On March 26, the President of the Republic of Tajikistan, Emomalii Rahmon, signed several legislative acts which had already been passed by both chambers of the Tajik Parliament. Among them was a new Law on Freedom of Conscience and Religious Association. The Law stipulates certain restrictions on the registration of small religious communities; it allows for state censorship of religious literature and for a number of other restrictions, such as prohibiting prayer in hospitals and prisons without special permission from the authorities. Tajikistan already banned the activity of certain Protestant missionary organizations (e.g. Jehovah’s Witnesses), as well as the wearing of hijabs in schools and universities.
Out of the population of Tajikistan, amounting to 7 million, 95% profess Sunni Islam of the Hanafi School, 3% are of the Ismaili School, and 2% are representatives of other confessions, including Christianity. In total, 85 different confessions are registered in Tajikistan. The new law allocates a “special role” to the Hanafi School, while it does not even mention the 250,000 Muslims of the Ismaili school, living mainly in the Gorno-Badakhshan Autonomous Province. At the same time, the Law imposes a ban on the Salafi religious movement in Tajikistan.
The Law was signed by the President despite a number of concerns raised by experts, public and religious figures and the U.S. Commission on International Religious Freedom (USCIRF). Experts claim that the law restricts the freedom of religious organization in the country, while the executive authorities justify the law by pointing out the fact that Tajikistan is a secular state according to the Constitution.
The U.S. Commission on International Religious Freedom (USCIRF) has criticized it as highly restrictive: “The law will legalize restrictive policies already applied by the Tajik Government against its majority Muslim population, including the banning of hundreds of mosques and limiting religious education of children. Furthermore, the law will impose state censorship on religious literature, restrict the conduct of religious rites to officially-approved places of worship, and allow the state to control the activities of religious associations”, says the statement of the USCIRF, released on March 20. Akbar Turajonzoda, a member of the Upper House of the Parliament, says: “This Law contradicts the Constitution of Tajikistan and international norms. We use the word “secular” a lot, but we can see that other secular states do not restrict activities of religious organizations.”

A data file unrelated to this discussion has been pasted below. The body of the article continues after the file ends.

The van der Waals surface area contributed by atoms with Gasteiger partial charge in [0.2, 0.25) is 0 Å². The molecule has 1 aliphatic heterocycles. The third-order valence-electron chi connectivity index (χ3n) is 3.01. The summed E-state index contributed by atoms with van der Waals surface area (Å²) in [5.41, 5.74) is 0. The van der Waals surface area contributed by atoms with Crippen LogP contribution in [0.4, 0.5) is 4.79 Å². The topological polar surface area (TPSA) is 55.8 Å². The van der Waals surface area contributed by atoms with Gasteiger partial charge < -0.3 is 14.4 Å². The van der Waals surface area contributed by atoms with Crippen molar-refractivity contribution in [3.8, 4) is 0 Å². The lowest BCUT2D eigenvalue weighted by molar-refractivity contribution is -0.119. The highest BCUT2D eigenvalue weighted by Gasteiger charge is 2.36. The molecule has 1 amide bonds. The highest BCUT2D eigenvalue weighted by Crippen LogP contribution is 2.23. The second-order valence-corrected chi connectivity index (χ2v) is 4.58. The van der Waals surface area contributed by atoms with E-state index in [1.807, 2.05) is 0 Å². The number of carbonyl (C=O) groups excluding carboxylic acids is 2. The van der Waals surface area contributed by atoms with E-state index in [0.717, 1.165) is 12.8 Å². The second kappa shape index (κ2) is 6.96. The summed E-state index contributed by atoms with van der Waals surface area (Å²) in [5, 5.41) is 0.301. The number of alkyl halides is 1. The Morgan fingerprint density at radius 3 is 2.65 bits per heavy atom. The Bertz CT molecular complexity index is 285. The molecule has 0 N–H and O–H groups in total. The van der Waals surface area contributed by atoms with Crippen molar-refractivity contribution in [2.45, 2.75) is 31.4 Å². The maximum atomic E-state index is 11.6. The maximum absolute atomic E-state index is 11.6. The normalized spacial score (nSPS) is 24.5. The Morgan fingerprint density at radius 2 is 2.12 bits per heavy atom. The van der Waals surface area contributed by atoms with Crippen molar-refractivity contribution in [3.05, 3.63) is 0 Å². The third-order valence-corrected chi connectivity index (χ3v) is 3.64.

Khikmatullo Saifullozoda, the head of the political council of the Islamic Revival Party, also criticized the Law: “it will be fairer to say that the new Law is not about freedom of conscience, but about restrictions on freedom”. Members of the Protestant community also emphasize the severe restrictions on the registration of non-Muslim religious organizations. The members of the Protestant and other small religious communities are mostly concerned with the restriction imposed on religious literature. The new law will allow the authorities to decide on the quantity of religious literature produced and imported, which raises the question of how the appropriateness of quantity is to be determined.
Nevertheless, as the news agency Asia-Plus reported, the Lower House of the Parliament passed the draft of the new Law “without any essential debates”. The authorities claim that the law aims to restrict only the extreme and illegal religious radicalism. Asia-Plus quoted Minister of Culture Mirzoshokhrukh Asrori, one of the co-authors of the draft: “Religious radicalism, nihilism and some Islamic movements are foreign to our people and make the adoption of the new Law necessary”.
On March 30, despite the fact that the Law was already passed by both Chambers of the Parliament and signed by the President, the President’s Executive Office organized a roundtable meeting to discuss the new law on freedom of conscience and religious associations which caused so many concerns. The roundtable, titled “Mass media and the law on freedom of conscience and religious associations”, brought together journalists, representatives of the Ministry of Culture, the Center for Islamic Studies and of different religious organizations. Speeches by the Minister of Culture and other high officials triggered a heated debate among the participants.In sum, there are a number of restrictions on free religious denomination in the new Law on the Freedom of Conscience and Religious Associations which contradict international norms. The new law threatens the existence of various small religious communities and it was adopted without broad consultations with representatives of civil society and religious associations. Furthermore, an alternative draft of the law, proposed by the Islamic Revival Party and which is considered more liberal and less restrictive by experts, was not taken into consideration. The roundtable, aiming to discuss the law with representatives of different religious organizations and the media, was organized after the adoption of the law. The law will come into force soon after its official publication.